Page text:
Taken up running but yet to see improvements? This is how long it really takes to see results from running…
There are so many benefits to running, from improving cardiovascular fitness to supporting your mental health. But if you’re a beginner to running then those gains may feel out of reach. Perhaps you don’t feel as though you’re getting any faster or you haven’t noticed that extra energy boost regular exercise is meant to give you, and you’re wondering whether it’s worth sticking with this running thing after all?
“Some people find running helps them get going in the morning or helps with productivity,” says Dora Atim, Nike running coach and founder of Ultra Black Running. “When you start running, you may find you start to feel fitter as running improves lung function, and your brain will release endorphins which is a great stress reliever. It’s also a huge confidence booster, as you feel a sense of achievement, and this can filter into other aspects of your life.”
So, yes, it’s worth sticking with, because noticing these improvements will take time. But how long does it really take to see results?
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How long does it take to see results in running?
This depends on the result you’re looking for. “The great thing about progression is that it can mean many different things. For some, it means being a consistent runner; for others it can be accomplishing new challenges,” says Dora.
For example, endorphins can be released straight after your first session for an instant mood boost. But other adaptation takes time. In fact, progressing in running and ‘getting fitter’ involves lots of complex changes in the body on a cellular level. “If you follow a set running schedule or programme, you may notice results in your performance in 4-6 weeks,” says Dora, and it may take longer if you have a more sporadic running plan.
Beginners may notice physical improvements more quickly as the body soon adapts to a new training stimulus. Those who are more advanced may struggle to improve so rapidly, and that’s where progress may slow slightly. “It’s natural for your goals to change and to want to accomplish new things, such as training for a faster 10k or a further distance,” says Dora. To get there, you may want to think about mixing up your sessions so your body is really challenged.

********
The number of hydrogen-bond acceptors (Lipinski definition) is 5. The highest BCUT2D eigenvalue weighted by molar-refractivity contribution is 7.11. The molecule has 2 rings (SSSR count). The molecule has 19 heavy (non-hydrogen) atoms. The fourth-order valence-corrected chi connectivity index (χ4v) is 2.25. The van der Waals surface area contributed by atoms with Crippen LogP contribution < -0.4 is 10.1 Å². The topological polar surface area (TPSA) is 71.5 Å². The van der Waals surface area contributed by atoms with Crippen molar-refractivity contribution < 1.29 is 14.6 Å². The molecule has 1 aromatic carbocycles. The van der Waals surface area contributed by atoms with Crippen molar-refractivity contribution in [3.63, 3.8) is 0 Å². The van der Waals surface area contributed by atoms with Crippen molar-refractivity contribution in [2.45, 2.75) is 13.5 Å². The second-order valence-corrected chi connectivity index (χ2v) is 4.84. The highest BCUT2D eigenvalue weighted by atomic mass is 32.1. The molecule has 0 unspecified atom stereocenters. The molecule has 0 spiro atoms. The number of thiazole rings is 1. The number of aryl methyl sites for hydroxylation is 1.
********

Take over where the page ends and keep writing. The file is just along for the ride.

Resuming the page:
“You may start to include additional sessions such as hill sprints [for power], longer runs for endurance or interval or speed sessions to add some real heat,” says Dora. Just remember: there’s no set time for how quickly you need to get ‘good’ at running.
How often should you train to get results from running?
You’ll be pleased to know that more training doesn’t necessarily mean faster results. Doing too much too soon can actually inhibit results as your body won’t be able to recover and, if it’s not sustainable, you’ll probably feel overwhelmed.
“It’s important to set realistic goals that match your current ability,” says Dora. “If you are new to running and are working towards a 5k or 10k, it would be good to start with running once or twice a week until you feel comfortable to increase the time. Then add additional running sessions to your week until you have built the right consistency to see those extra results.
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“If possible, it’s a good idea to talk to a running professional who can help you plan. As always, listen to your body and take it at your pace.”
It’s not just the running sessions themselves you should be thinking about either, reminds Dora. “For the best running results, it’s crucial to make sure you are looking after your recovery. This means taking adequate rest days that suit your schedule – including rescheduling a run if you feel too tired. Invest in a good pair of running shoes and a good sports bra so you can look after your body and feel comfortable, too.”
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Chloe Gray is the senior writer for stylist.co.uk's fitness brand Strong Women. When she's not writing or lifting weights, she's most likely found practicing handstands, sipping a gin and tonic or eating peanut butter straight out of the jar (not all at the same time).